At the launch of the new Bruno Paillard Blanc de Blancs 2012, Alice Paillard likened 2012 to the classic 2002 vintage, stressing that in 2012 the base wines (strangely) had both higher acidity and maturity. This Champagne is a ‘survivor’ of the weather that spring – the resulting wine ‘compact’ and with long-ageing potential. Anne Krebiehl MW talks to Paillard and is smitten with the wine.
Japanese artist Takehiko Sugawara was commissioned to create a work of art that depicts the wine’s theme – “where strength marries grace”.
This strange and pestilent year has seen a number of stellar Champagne releases. Today, on a rainy October day, a real class act has been added to this gallery, presented by Alice Paillard of Champagne Bruno Paillard.
While we have seen a veritable flurry of 2012 vintage releases, Paillard stood out by presenting a Bruno Paillard Blanc de Blancs 2012 from that challenging year. The wine, she said, “was almost a survivor: of the below 20°C spring frosts and hail. It combines a small harvest quantity-wise with an intense and powerful wine” which she described as “compact”. Paillard reminded us that at this house there “were a few rules written in stone” which are, amongst others, to use the first pressing only and long post-disgorgement ageing. She also noted that only Grand Cru wines were used, two thirds of Mesnil and one third of Oger in the Côte des Blancs.
2012, of course, is noted for its warm summer that saved this turbulent growing season, for which Paillard’s own attribute was “tumultuous”. She said that while 2012 was often compared to 2002, “we had a higher maturity than in 2002 but also higher acidity. This may sound counterintuitive but that is the intriguing part of 2012. The wines that entered this cuvée even had a lower pH in 2012 and it is these elements combined that make this wine intriguing.”
Paillard noted that the base wines had gone through full malolactic fermentation, which explained that creamy texture, alongside a fifth of the base wines having been aged in small oak barrels. Malolactic fermentation, so Paillard said, was a subject “that we are not dogmatic about. It is an interesting way to explore the quest for a certain type of acidity. We think that more than acidity we are interested in liveliness. But that’s a relatively new way of thinking in Champagne. It’s a new path. Maybe we will evolve in the future with less malolactic but I don’t think we’ll see the day when we won’t do MLF at all.”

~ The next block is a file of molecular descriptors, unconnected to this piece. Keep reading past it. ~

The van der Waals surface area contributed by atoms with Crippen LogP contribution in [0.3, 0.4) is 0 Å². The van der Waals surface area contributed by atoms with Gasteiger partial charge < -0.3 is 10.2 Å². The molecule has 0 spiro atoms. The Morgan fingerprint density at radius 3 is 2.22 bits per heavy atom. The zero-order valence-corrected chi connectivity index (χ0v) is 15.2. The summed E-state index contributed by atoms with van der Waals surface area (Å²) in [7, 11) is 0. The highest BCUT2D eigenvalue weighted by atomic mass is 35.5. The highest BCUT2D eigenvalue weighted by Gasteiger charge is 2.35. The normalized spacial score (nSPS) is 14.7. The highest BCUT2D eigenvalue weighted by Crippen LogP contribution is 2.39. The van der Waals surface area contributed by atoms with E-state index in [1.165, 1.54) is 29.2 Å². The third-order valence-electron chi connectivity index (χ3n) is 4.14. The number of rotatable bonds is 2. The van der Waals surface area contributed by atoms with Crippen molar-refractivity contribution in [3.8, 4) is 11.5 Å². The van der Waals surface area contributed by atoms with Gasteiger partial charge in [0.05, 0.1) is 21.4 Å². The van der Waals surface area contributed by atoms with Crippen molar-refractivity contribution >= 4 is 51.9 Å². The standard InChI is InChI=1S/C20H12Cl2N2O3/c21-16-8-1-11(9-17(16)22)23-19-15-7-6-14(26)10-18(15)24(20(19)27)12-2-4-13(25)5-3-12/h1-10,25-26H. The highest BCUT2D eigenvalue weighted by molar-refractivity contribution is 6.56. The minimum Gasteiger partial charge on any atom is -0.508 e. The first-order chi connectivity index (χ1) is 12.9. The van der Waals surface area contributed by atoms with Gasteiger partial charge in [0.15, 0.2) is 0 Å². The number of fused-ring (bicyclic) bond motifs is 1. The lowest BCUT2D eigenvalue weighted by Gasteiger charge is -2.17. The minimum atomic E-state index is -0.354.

The wine was disgorged in April 2019 with a dosage of just 3g/l and around 15,000 bottles were made. Japanese artist Takehiko Sugawara was commissioned to create a work of art that depicts the wine’s theme. His rendition of “where strength marries grace” now graces the label with sometimes stark, sometimes ethereal gold, pink and black. He took his inspiration from cherry trees in Japan. To depict their true nature, he paints not the trees themselves but their trunks.
Like the other 2012 Champagnes released, the Bruno Paillard Blanc de Blancs 2012 is very approachable. However, I would lay this down. Paillard agrees. She hopes that the wine’s “potential of strength and power and its finesse will go on together. For sure we make wines that can handle time; you can observe the evolution yourself. But I am very happy to have another chat in ten years’ time about the same bottle,” she said.
Champagne Bruno Paillard, Blanc de Blancs, 2012, 12%
Gorgeously creamy nose at first, reminiscent of raw, all-butter shortcrust pasty with fresh lemon zest. With more air a distinct notion of chalk comes through, as well as a notion almost of chamomile, a hint of the lift of pine. There is the inherent austerity of pure chalk soil which anchors this in profound coolness, relieved by the ripeness of 2012. There is a steeliness at the core that shimmers through, an essential, true nature that makes the statuesque structure of this wine, clothed in a warmer notion of ripeness. It treads a tenuous path between that utter, austere freshness of purest chalk and generous, warmth and ripeness. Its core of pure lemony brightness constitutes inherent, soothing coolness. The finish stands out via its taut, creamy apple-flesh texture. Just as we expect from this house, this is a picture of elegance. It is lovely now, but I am certain that this will wow us over years to come.
Bruno Paillard is distributed by Bibendum, the RRP of this wine is £80